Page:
By William K. Black
Quito: March 19, 2015
Sometimes the fates conspire to bring together two stories that when considered together bring that lightbulb moment. The first story, dated March 18, 2015, is from the Wall Street Journal. It overwhelmingly conveys the opinion of Rodgin Cohen, the super-lawyer to the super-fraudulent bank CEOs. He was a leader of the financial regulation wrecking crew that produced the criminogenic environments that drove our recurrent, intensifying financial crises. As I will explain in a future column, Cohen basically has one speech, which he has repeated with minor variants for decades. The latest Cohen variant claims that:
“[T]he regulatory environment today is the most tension-filled, confrontational and skeptical of any time in my professional career.
Cohen says the strained relations between government regulators and bank officials stems from ‘the myth of regulatory capture.’
‘The consequences of such as approach are likely to be less effective examinations, not more,’ he said. ‘Unless we deal with the canard of regulatory capture, we will inevitably be placing pressure on examiners to disprove this charge.’”
The second story is from “Yves Smith,” who created and runs the blog NakedCapitalism. It is actually two stories at this point. Her first article on March 17, 2015 explained how Andrew Bowden, a senior SEC official, had displayed a classic case of regulatory capture at a March 5, 2015 conference at Stanford. Stanford Law School posted the video of the conference showing Bowden as a literal cheerleader for the Private Equity business he is supposed to regulate. I wrote to point out as a former financial regulator why I would have immediately asked for the resignation of any of my staff that even remotely came close to Bowden’s disgraceful and dishonest behavior.
Cohen’s claim that regulatory capture was a “myth” and a “canard” was demolished the day before the column quoting his views ran in the WSJ. But Stanford has now further refuted Cohen’s views by trying to make the evidence of obvious regulatory capture disappear. Stanford has removed the public’s ability to view the video of Bowden in his figurative pom-poms and short skirt.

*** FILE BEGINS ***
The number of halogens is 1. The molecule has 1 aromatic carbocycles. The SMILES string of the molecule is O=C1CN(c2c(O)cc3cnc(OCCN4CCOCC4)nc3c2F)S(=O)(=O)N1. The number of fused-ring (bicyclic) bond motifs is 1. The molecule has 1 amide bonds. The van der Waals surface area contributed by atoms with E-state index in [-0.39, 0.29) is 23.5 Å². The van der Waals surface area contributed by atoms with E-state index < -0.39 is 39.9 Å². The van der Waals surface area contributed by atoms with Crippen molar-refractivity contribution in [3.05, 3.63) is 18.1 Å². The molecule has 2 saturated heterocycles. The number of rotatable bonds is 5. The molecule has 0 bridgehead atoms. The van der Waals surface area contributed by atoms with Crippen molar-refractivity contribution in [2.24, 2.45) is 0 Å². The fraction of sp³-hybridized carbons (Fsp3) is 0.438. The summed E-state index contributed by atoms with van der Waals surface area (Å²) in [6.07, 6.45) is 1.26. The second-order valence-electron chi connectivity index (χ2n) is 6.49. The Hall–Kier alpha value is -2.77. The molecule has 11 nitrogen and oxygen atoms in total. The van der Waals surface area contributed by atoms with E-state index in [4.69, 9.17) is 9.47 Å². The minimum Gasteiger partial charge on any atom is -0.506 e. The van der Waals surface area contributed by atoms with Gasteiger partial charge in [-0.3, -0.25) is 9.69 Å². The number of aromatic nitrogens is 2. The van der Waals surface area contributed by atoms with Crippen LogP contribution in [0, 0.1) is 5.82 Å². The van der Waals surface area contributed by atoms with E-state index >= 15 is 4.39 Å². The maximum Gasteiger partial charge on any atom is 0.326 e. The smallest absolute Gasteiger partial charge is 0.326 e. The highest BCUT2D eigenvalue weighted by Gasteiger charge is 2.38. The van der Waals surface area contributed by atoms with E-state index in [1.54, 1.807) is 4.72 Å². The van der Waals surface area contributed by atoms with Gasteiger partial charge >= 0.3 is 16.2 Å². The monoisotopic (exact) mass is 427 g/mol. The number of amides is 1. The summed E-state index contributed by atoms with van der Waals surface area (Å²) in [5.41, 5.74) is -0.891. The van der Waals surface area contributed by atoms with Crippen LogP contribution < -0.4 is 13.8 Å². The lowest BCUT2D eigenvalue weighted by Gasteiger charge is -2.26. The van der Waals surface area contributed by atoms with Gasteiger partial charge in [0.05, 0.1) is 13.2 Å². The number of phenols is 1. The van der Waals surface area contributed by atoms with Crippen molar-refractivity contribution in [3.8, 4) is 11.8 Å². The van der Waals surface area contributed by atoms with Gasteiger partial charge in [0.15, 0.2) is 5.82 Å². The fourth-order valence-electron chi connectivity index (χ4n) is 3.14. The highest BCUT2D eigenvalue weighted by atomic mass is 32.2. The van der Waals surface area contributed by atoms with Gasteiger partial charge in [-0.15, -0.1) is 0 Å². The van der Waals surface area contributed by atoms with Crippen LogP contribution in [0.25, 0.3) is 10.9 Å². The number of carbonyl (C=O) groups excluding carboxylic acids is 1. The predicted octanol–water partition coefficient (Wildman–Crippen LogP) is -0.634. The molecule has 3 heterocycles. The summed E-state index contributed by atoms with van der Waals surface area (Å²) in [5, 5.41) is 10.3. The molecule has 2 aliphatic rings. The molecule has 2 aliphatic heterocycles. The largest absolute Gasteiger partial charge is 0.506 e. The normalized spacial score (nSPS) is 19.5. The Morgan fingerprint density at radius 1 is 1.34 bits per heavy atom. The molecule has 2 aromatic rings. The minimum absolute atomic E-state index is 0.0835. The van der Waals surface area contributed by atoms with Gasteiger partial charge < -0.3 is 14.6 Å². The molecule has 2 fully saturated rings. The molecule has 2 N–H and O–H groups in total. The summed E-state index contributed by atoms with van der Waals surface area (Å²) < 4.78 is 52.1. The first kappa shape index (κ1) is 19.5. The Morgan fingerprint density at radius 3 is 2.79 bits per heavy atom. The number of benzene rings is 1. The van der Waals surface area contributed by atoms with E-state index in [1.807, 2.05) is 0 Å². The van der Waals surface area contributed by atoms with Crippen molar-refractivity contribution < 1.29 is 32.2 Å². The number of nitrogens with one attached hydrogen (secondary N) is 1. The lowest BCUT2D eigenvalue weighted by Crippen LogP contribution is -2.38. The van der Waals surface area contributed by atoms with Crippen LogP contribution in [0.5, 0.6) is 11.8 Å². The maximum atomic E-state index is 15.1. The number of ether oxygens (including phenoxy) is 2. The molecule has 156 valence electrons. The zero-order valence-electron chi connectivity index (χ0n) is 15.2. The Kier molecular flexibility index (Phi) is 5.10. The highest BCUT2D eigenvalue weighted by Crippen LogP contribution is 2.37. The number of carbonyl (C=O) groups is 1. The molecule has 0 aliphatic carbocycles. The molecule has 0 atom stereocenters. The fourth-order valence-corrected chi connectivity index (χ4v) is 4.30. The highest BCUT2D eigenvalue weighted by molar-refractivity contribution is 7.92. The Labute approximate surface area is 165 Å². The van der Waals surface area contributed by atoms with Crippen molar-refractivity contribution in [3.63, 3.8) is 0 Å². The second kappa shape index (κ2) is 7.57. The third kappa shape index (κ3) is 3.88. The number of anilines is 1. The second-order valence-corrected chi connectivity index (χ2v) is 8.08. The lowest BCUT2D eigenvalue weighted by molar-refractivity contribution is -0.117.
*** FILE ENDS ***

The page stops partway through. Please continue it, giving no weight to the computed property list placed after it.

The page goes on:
The video is also embarrassing to the Stanford professor who ran the conference and failed to disclose his conflict of interest and to the other SEC officials in attendance who failed to stop or even criticize Bowden’s obsequious cheerleader routine. The conference was held by Stanford “in coordination” with the SEC. The keynote speaker was SEC Commissioner Kara Stein, who did not repudiate Bowden’s disgraceful actions.
“Yves Smith,” fortunately, attracts readers who are “skeptical” of the financial industry, including Stanford professors who are on the board of directors of major financial firms yet feel no need to disclose that fact at such conferences. “Yves Smith’s” updated column explain why this skepticism led a reader to copy the video when Stanford Law School initially made it public. Stanford’s efforts to “disappear” the incriminating video failed because of this skepticism.
Stanford supports Cohen’s effort to rewrite history by writing regulatory capture out of history. But Stanford’s video exposed that it is Cohen who is the myth-maker. Remember Cohen’s use of the word “canard.” The origins of that word in old French were the word for “duck” and “quack.” Bowden walks like a cheerleader, looks like a cheerleader, and quacks like a cheerleader – he is a cheerleader.
Cohen’s myth-making fails for another reason. He is desperate to achieve for his clients, who led the most destructive financial frauds in history, a return to the days when regulators were not “skeptical” of the bankers’ claims that they were “doing God’s work” and who were unwilling to “confront” his clients’ criminal actions. His goal, in sum, is a return to total regulatory capture.